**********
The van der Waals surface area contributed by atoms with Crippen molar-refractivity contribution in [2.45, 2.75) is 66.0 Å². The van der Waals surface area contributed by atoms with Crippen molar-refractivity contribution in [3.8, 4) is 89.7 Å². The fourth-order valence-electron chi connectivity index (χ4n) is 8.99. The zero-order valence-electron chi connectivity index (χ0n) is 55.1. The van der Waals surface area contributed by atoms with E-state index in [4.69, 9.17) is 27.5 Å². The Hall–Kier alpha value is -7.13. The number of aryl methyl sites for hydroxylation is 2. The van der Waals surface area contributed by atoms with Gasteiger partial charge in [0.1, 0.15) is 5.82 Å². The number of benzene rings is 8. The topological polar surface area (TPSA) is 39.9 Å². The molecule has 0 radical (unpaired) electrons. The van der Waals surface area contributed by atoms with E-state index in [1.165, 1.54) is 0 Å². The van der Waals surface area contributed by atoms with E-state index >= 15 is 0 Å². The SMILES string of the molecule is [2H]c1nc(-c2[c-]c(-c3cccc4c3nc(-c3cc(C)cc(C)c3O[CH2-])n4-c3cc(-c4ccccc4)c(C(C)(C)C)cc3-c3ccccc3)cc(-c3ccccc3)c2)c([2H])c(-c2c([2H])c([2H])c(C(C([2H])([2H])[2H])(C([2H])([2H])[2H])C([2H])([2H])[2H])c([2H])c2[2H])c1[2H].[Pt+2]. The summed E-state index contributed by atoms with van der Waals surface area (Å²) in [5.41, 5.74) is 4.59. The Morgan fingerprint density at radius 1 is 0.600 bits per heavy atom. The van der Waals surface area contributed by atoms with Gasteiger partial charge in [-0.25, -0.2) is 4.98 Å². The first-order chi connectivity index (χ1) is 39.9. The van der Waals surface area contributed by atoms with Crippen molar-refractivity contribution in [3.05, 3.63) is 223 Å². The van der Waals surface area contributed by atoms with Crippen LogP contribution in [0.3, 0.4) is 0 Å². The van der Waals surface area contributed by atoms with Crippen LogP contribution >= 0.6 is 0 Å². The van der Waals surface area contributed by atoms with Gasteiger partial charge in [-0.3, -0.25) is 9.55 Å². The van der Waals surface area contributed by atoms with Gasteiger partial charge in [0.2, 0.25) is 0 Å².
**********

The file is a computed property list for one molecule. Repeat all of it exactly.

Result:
The van der Waals surface area contributed by atoms with Crippen molar-refractivity contribution in [2.45, 2.75) is 66.0 Å². The van der Waals surface area contributed by atoms with Crippen molar-refractivity contribution in [3.8, 4) is 89.7 Å². The fourth-order valence-electron chi connectivity index (χ4n) is 8.99. The zero-order valence-electron chi connectivity index (χ0n) is 55.1. The van der Waals surface area contributed by atoms with E-state index in [4.69, 9.17) is 27.5 Å². The Hall–Kier alpha value is -7.13. The number of aryl methyl sites for hydroxylation is 2. The van der Waals surface area contributed by atoms with Gasteiger partial charge in [0.1, 0.15) is 5.82 Å². The number of benzene rings is 8. The topological polar surface area (TPSA) is 39.9 Å². The molecule has 0 radical (unpaired) electrons. The van der Waals surface area contributed by atoms with E-state index in [1.165, 1.54) is 0 Å². The van der Waals surface area contributed by atoms with E-state index >= 15 is 0 Å². The SMILES string of the molecule is [2H]c1nc(-c2[c-]c(-c3cccc4c3nc(-c3cc(C)cc(C)c3O[CH2-])n4-c3cc(-c4ccccc4)c(C(C)(C)C)cc3-c3ccccc3)cc(-c3ccccc3)c2)c([2H])c(-c2c([2H])c([2H])c(C(C([2H])([2H])[2H])(C([2H])([2H])[2H])C([2H])([2H])[2H])c([2H])c2[2H])c1[2H].[Pt+2]. The summed E-state index contributed by atoms with van der Waals surface area (Å²) in [5.41, 5.74) is 4.59. The Morgan fingerprint density at radius 1 is 0.600 bits per heavy atom. The van der Waals surface area contributed by atoms with Gasteiger partial charge in [-0.25, -0.2) is 4.98 Å². The first-order chi connectivity index (χ1) is 39.9. The van der Waals surface area contributed by atoms with Crippen molar-refractivity contribution in [3.05, 3.63) is 223 Å². The van der Waals surface area contributed by atoms with Crippen LogP contribution in [0.3, 0.4) is 0 Å². The van der Waals surface area contributed by atoms with Crippen LogP contribution >= 0.6 is 0 Å². The van der Waals surface area contributed by atoms with Gasteiger partial charge in [-0.3, -0.25) is 9.55 Å². The van der Waals surface area contributed by atoms with Gasteiger partial charge in [0.2, 0.25) is 0 Å².